Cutaneous Lupus Erythematosus Induced by Rheumatoid Arthritis Medication (Abatacept)

1University of Miami, Miller School Of Medicine Regional Campus, atlantis, FL

Meeting: Hospital Medicine 2015, March 29-April 1, National Harbor, Md.

Abstract number: 436

Keywords:

Case Presentation:

80-year-old male with Rheumatoid Arthritis (RA). He was confirmed seropositive with Rheumatoid factor positive, Anti- Citrullinated protein positive as well as a high titer ANA positive. He was started on Abatacept for symptom control and it was successful after one dose. When a second dose was administered, he shortly after developed an erythematous macular rash with desquamation encompassing his face, forearms, scalp and neck. Skin biopsy demonstrated a fine granular IgG deposition along the epidermal basement membrane zone and throughout the lower third of the skin strata giving a characteristic dusting pattern. There was also Anti Nuclear Antibody pattern seen with IgG on keratinocytes and dermal cells. These immunofindings are consistent with Subacute/anti-Ro cutaneous lupus erythematosus. His cutaneous symptoms resolved shortly after discontinuation of Abatacept and treatment with topical Hydrocortisone. 

Discussion:

Drug induced-Subacute Cutaneous Lupus Erythematosus (SCLE) is a dermatologic condition that occurs as an adverse reaction to Medications typically with elevated serum Ro/SS-A Autoantibodies. SCLE subtype set of lupus erythematosus (LE) with distinct clinical features comprising an annular eruption of papulosquamous lesions, typically in photodistributed areas. Eruptions often are triggered or exacerbated by UV light (UVL) exposure. Development of SCLE-like cutaneous eruptions has been associated with the intake of drugs including thiazide diuretics, calcium channel blockers, angiotensin converting-enzyme inhibitors, phenytoin, interferons, statins, and antifungal agents. Abatacept (Orencia) is a biologic agent that inhibits Co-stimulation of T Cells and is used for treatment of Rheumatoid Arthritis (RA). There has never previously been an established link between SCLE and Abatacept.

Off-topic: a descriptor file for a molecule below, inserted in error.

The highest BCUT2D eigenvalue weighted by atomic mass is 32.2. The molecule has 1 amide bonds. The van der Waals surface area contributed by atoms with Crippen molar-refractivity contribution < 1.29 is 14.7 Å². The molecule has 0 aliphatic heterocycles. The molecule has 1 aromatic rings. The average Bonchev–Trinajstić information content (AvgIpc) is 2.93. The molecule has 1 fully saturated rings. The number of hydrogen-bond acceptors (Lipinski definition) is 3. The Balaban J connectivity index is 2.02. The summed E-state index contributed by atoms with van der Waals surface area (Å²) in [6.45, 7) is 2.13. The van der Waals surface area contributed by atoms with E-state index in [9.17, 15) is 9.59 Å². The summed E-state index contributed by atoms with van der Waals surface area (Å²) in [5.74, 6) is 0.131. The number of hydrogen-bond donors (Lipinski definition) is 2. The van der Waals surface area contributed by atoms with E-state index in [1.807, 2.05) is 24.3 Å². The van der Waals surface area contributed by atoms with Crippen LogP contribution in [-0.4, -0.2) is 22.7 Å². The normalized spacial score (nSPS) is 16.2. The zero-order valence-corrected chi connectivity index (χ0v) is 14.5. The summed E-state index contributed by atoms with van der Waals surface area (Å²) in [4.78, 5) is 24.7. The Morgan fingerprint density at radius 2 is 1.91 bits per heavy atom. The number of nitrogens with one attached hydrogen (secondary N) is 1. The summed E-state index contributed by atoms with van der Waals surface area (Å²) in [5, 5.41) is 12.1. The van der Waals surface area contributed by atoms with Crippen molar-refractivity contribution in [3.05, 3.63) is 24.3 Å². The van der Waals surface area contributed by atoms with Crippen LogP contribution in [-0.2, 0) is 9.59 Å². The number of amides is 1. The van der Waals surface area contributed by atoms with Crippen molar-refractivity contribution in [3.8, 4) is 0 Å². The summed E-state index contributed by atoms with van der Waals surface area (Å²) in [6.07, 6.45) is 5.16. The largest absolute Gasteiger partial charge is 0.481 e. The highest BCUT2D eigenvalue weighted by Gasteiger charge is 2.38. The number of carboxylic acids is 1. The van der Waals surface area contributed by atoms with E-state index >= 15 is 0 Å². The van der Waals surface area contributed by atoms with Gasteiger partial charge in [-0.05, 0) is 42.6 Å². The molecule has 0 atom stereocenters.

Conclusions:

The Diagnosis of Subacute Cutaneous Lupus Erythematosus (SCLE) can be especially challenging in patients taking multiple medications but can be clinically suspected when it develops after initiation of a new drug. Clinicians should consider Subacute Cutaneous Lupus Erythematosus (SCLE) especially when the patient develops new dermatologic findings with photo distribution after starting a new medication.  Prompt diagnosis is critical as continued use of the culprit medication can result in worsening cutaneous manifestations.  We recommend a skin biopsy with immunological staining for definitive diagnosis. We are reporting the first case, to our knowledge, Subacute Cutaneous Lupus Erythematosus (SCLE) by Abatacept.

To cite this abstract:

Alrifai A. Cutaneous Lupus Erythematosus Induced by Rheumatoid Arthritis Medication (Abatacept). Abstract published at Hospital Medicine 2015, March 29-April 1, National Harbor, Md. Abstract 436. Journal of Hospital Medicine. 2015; 10 (suppl 2). https://www.shmabstracts.com/abstract/cutaneous-lupus-erythematosus-induced-by-rheumatoid-arthritis-medication-abatacept/. Accessed July 20, 2019.

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